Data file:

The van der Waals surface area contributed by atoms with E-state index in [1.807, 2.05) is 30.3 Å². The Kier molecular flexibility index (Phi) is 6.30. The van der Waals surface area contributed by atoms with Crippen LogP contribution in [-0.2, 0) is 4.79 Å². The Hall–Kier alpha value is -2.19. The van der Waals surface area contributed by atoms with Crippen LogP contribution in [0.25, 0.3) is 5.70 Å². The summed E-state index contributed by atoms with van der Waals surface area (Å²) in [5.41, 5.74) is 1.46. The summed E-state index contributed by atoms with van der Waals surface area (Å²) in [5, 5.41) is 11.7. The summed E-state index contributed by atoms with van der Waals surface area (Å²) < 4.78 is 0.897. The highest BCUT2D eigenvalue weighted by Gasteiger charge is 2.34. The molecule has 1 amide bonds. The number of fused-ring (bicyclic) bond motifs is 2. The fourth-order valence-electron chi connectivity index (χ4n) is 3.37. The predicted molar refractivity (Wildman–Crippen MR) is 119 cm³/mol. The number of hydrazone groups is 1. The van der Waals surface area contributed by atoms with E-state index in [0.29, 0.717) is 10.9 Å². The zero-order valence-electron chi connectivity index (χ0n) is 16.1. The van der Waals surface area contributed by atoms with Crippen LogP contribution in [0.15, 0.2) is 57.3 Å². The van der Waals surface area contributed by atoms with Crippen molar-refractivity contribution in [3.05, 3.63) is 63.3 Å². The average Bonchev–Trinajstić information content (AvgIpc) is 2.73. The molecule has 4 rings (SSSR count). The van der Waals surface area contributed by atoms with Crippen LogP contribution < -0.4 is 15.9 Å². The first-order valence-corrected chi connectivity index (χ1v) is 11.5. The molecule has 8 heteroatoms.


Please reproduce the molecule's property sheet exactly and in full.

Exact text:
The van der Waals surface area contributed by atoms with E-state index in [1.807, 2.05) is 30.3 Å². The Kier molecular flexibility index (Phi) is 6.30. The van der Waals surface area contributed by atoms with Crippen LogP contribution in [-0.2, 0) is 4.79 Å². The Hall–Kier alpha value is -2.19. The van der Waals surface area contributed by atoms with Crippen LogP contribution in [0.25, 0.3) is 5.70 Å². The summed E-state index contributed by atoms with van der Waals surface area (Å²) in [5.41, 5.74) is 1.46. The summed E-state index contributed by atoms with van der Waals surface area (Å²) in [5, 5.41) is 11.7. The summed E-state index contributed by atoms with van der Waals surface area (Å²) < 4.78 is 0.897. The highest BCUT2D eigenvalue weighted by Gasteiger charge is 2.34. The molecule has 1 amide bonds. The number of fused-ring (bicyclic) bond motifs is 2. The fourth-order valence-electron chi connectivity index (χ4n) is 3.37. The predicted molar refractivity (Wildman–Crippen MR) is 119 cm³/mol. The number of hydrazone groups is 1. The van der Waals surface area contributed by atoms with E-state index in [0.29, 0.717) is 10.9 Å². The zero-order valence-electron chi connectivity index (χ0n) is 16.1. The van der Waals surface area contributed by atoms with Crippen LogP contribution in [0.15, 0.2) is 57.3 Å². The van der Waals surface area contributed by atoms with Crippen molar-refractivity contribution in [3.05, 3.63) is 63.3 Å². The average Bonchev–Trinajstić information content (AvgIpc) is 2.73. The molecule has 4 rings (SSSR count). The van der Waals surface area contributed by atoms with Crippen LogP contribution < -0.4 is 15.9 Å². The first-order valence-corrected chi connectivity index (χ1v) is 11.5. The molecule has 8 heteroatoms.